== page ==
Gary has a big hole in its budget - so big that the mayor is asking the city's unionized workers to give up a day of work and a day's pay every week until the end of the calendar year.
"We're facing a financial Hurricane Katrina coming at us, so we're asking each employee to put a finger in the dike," Clay said.
Department heads will be working a 40-hour week, but will get paid for 32.
"So, all I'm saying to you is, we inherited this mess," Clay said.
The mayor has been appealing to city workers - as he did again Monday - to voluntarily pitch in, but many are skeptical - too many unanswered questions, they say - to simply accept a 20 percent pay cut.
"If our members are going to take a pay reduction, we feel it has to be across the board, but you have to show us facts and figures how you're taking those cuts through every department throughout the city," said Lorenzo Crowell, Service Employees Int. Union.
Gary's looking at a $12 million budget shortfall. The lion's share of that is due to late property tax collections. Many homeowners have appealed their higher tax bills and have won. Others either can't or won't pay.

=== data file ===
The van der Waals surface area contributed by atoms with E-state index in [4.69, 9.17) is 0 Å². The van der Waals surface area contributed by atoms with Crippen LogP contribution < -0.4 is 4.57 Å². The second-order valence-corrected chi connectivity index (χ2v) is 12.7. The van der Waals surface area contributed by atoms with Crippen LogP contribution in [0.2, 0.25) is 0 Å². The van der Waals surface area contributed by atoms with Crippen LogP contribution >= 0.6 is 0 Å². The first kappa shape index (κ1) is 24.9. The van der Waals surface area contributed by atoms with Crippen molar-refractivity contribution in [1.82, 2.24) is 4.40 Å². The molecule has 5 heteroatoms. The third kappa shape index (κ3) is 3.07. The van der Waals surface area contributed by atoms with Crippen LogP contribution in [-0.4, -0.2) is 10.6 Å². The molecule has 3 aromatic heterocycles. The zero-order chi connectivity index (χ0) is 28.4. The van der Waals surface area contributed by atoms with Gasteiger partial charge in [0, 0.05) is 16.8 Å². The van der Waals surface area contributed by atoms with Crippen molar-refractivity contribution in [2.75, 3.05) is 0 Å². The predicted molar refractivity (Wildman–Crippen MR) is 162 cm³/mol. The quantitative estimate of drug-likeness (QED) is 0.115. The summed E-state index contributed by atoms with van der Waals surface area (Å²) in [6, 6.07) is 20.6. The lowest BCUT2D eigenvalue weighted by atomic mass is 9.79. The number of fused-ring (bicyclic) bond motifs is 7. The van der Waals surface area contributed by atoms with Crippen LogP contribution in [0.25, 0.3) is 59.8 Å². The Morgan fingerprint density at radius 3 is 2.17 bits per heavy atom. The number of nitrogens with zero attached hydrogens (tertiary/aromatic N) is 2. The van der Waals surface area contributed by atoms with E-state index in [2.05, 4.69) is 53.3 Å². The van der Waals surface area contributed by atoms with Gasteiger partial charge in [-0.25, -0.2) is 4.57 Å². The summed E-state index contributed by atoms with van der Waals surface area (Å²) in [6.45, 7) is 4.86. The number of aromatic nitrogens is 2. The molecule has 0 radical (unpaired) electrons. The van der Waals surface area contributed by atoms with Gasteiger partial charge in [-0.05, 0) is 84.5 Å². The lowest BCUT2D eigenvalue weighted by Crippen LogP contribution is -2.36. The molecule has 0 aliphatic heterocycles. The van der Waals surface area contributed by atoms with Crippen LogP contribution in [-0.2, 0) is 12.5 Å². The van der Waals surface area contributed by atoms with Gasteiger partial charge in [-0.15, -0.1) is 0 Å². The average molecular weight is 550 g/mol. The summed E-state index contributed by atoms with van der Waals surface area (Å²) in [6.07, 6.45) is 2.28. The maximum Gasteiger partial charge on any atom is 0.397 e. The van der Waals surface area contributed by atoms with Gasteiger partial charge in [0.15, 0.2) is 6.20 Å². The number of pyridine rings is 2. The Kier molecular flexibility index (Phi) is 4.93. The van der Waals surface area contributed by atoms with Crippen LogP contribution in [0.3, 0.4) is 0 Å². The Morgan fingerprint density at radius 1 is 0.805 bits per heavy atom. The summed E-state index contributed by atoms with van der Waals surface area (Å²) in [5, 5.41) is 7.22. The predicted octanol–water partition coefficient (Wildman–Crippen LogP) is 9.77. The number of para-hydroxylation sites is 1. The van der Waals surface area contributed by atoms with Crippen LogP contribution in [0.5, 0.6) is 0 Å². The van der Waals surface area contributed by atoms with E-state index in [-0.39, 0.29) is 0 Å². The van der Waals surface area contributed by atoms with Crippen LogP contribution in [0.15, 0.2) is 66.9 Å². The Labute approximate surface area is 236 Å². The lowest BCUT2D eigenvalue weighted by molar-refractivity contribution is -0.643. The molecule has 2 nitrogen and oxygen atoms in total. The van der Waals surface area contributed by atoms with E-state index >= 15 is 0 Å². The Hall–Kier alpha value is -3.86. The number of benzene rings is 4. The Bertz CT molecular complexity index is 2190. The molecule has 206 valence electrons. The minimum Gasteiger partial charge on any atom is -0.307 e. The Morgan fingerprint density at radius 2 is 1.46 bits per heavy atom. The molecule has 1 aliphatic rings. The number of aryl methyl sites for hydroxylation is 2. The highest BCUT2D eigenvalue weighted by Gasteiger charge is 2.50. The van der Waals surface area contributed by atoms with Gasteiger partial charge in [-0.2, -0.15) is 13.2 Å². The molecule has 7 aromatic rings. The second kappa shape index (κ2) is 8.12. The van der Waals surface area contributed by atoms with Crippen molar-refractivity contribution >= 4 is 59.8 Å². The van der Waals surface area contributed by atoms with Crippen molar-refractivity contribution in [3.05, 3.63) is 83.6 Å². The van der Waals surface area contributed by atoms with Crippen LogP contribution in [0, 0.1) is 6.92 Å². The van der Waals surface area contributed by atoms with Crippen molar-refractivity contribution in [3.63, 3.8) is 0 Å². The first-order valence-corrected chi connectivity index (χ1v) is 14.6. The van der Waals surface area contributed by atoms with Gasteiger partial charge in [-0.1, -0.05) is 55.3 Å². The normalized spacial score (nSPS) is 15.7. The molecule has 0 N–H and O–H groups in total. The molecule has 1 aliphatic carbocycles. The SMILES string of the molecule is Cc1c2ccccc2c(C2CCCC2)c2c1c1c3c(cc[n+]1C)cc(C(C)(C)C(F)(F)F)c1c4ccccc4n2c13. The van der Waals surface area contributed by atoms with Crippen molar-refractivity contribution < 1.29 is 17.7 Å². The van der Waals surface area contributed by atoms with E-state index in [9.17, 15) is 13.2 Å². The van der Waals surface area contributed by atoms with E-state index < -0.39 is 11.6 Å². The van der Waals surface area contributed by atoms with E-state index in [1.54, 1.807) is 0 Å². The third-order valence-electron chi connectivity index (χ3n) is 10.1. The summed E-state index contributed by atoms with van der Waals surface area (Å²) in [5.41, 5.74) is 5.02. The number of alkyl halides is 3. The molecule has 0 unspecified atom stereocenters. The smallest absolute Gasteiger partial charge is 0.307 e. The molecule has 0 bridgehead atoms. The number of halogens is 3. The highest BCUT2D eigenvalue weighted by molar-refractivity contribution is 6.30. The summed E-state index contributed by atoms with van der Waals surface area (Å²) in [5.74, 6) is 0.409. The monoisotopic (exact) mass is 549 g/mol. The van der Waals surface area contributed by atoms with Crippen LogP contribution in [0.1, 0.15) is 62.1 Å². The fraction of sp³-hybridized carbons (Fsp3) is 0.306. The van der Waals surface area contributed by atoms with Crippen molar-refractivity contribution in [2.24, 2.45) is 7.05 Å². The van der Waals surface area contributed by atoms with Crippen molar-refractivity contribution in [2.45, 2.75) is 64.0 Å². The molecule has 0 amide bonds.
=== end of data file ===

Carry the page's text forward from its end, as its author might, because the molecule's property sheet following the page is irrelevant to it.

City workers have already given up pay raises. Paramedics say that Saturday night there was only one working ambulance on the streets in a city of 100,000 people.
If city workers say no to voluntary pay cuts, large-scale layoffs are possible across all departments, including police who've already overwhelmingly rejected the mayor's financial Katrina analogy.
"Yeah, finger in the dike, we've heard that over an over again, but just like Katrina, no fingers would've helped," said Latonia Shields-Marsh, fraternal order of police.
Gary is not unaccustomed to budget crises, but this one may run deeper than most. Even with large-scale layoffs, which now appear likely, the city is still figuring to end the year $5 million in the red.